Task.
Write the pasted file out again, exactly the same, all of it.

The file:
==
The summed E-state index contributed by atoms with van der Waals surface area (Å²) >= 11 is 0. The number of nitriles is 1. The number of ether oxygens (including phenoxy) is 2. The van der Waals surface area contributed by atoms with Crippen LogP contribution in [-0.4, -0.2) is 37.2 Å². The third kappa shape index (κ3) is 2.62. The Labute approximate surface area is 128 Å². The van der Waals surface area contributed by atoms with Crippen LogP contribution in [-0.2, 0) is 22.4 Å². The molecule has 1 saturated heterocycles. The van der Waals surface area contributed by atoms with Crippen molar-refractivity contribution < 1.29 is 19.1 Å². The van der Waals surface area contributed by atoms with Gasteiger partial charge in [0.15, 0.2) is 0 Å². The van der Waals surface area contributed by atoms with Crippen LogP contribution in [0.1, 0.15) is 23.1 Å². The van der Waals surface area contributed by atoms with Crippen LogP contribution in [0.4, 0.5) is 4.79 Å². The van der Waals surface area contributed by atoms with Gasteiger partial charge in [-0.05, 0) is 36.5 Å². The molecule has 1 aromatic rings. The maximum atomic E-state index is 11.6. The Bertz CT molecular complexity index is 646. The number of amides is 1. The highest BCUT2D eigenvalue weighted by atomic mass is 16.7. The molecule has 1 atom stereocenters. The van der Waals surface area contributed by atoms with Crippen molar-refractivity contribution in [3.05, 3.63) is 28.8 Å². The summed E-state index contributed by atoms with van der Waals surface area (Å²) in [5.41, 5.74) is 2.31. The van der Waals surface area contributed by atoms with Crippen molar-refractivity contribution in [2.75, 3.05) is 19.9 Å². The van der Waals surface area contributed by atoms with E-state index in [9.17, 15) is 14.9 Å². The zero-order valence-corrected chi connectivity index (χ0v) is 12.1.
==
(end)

The summed E-state index contributed by atoms with van der Waals surface area (Å²) >= 11 is 0. The number of nitriles is 1. The number of ether oxygens (including phenoxy) is 2. The van der Waals surface area contributed by atoms with Crippen LogP contribution in [-0.4, -0.2) is 37.2 Å². The third kappa shape index (κ3) is 2.62. The Labute approximate surface area is 128 Å². The van der Waals surface area contributed by atoms with Crippen LogP contribution in [-0.2, 0) is 22.4 Å². The molecule has 1 saturated heterocycles. The van der Waals surface area contributed by atoms with Crippen molar-refractivity contribution < 1.29 is 19.1 Å². The van der Waals surface area contributed by atoms with Gasteiger partial charge in [0.15, 0.2) is 0 Å². The van der Waals surface area contributed by atoms with Crippen LogP contribution in [0.1, 0.15) is 23.1 Å². The van der Waals surface area contributed by atoms with Crippen LogP contribution in [0.4, 0.5) is 4.79 Å². The van der Waals surface area contributed by atoms with Gasteiger partial charge in [-0.05, 0) is 36.5 Å². The molecule has 1 aromatic rings. The maximum atomic E-state index is 11.6. The Bertz CT molecular complexity index is 646. The number of amides is 1. The highest BCUT2D eigenvalue weighted by atomic mass is 16.7. The molecule has 1 atom stereocenters. The van der Waals surface area contributed by atoms with Crippen molar-refractivity contribution in [3.05, 3.63) is 28.8 Å². The summed E-state index contributed by atoms with van der Waals surface area (Å²) in [5.41, 5.74) is 2.31. The van der Waals surface area contributed by atoms with Crippen molar-refractivity contribution in [2.75, 3.05) is 19.9 Å². The van der Waals surface area contributed by atoms with E-state index in [9.17, 15) is 14.9 Å². The zero-order valence-corrected chi connectivity index (χ0v) is 12.1.